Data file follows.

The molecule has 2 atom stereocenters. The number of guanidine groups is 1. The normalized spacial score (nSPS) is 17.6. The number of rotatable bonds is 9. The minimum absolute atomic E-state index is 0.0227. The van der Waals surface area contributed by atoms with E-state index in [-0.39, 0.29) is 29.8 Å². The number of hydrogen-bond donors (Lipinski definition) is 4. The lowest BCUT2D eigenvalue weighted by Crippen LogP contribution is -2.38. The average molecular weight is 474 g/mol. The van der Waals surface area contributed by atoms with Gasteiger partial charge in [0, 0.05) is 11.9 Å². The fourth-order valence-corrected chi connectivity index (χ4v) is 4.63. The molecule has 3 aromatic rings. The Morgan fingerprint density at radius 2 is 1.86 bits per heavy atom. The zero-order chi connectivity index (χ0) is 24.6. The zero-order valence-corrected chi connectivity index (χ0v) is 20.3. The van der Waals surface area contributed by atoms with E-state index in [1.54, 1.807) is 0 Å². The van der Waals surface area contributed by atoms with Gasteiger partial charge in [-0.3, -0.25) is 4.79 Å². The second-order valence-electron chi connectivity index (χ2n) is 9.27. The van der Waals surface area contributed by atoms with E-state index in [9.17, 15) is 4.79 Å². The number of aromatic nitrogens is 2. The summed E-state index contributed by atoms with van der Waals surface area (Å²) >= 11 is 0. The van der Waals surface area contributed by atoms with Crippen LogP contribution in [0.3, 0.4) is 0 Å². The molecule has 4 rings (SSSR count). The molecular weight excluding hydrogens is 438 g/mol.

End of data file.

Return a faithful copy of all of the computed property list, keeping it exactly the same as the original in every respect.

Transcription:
The molecule has 2 atom stereocenters. The number of guanidine groups is 1. The normalized spacial score (nSPS) is 17.6. The number of rotatable bonds is 9. The minimum absolute atomic E-state index is 0.0227. The van der Waals surface area contributed by atoms with E-state index in [-0.39, 0.29) is 29.8 Å². The number of hydrogen-bond donors (Lipinski definition) is 4. The lowest BCUT2D eigenvalue weighted by Crippen LogP contribution is -2.38. The average molecular weight is 474 g/mol. The van der Waals surface area contributed by atoms with Gasteiger partial charge in [0, 0.05) is 11.9 Å². The fourth-order valence-corrected chi connectivity index (χ4v) is 4.63. The molecule has 3 aromatic rings. The Morgan fingerprint density at radius 2 is 1.86 bits per heavy atom. The zero-order chi connectivity index (χ0) is 24.6. The zero-order valence-corrected chi connectivity index (χ0v) is 20.3. The van der Waals surface area contributed by atoms with E-state index in [1.54, 1.807) is 0 Å². The van der Waals surface area contributed by atoms with Gasteiger partial charge in [-0.3, -0.25) is 4.79 Å². The second-order valence-electron chi connectivity index (χ2n) is 9.27. The van der Waals surface area contributed by atoms with E-state index in [9.17, 15) is 4.79 Å². The number of aromatic nitrogens is 2. The summed E-state index contributed by atoms with van der Waals surface area (Å²) >= 11 is 0. The van der Waals surface area contributed by atoms with Crippen LogP contribution in [0.3, 0.4) is 0 Å². The molecule has 4 rings (SSSR count). The molecular weight excluding hydrogens is 438 g/mol.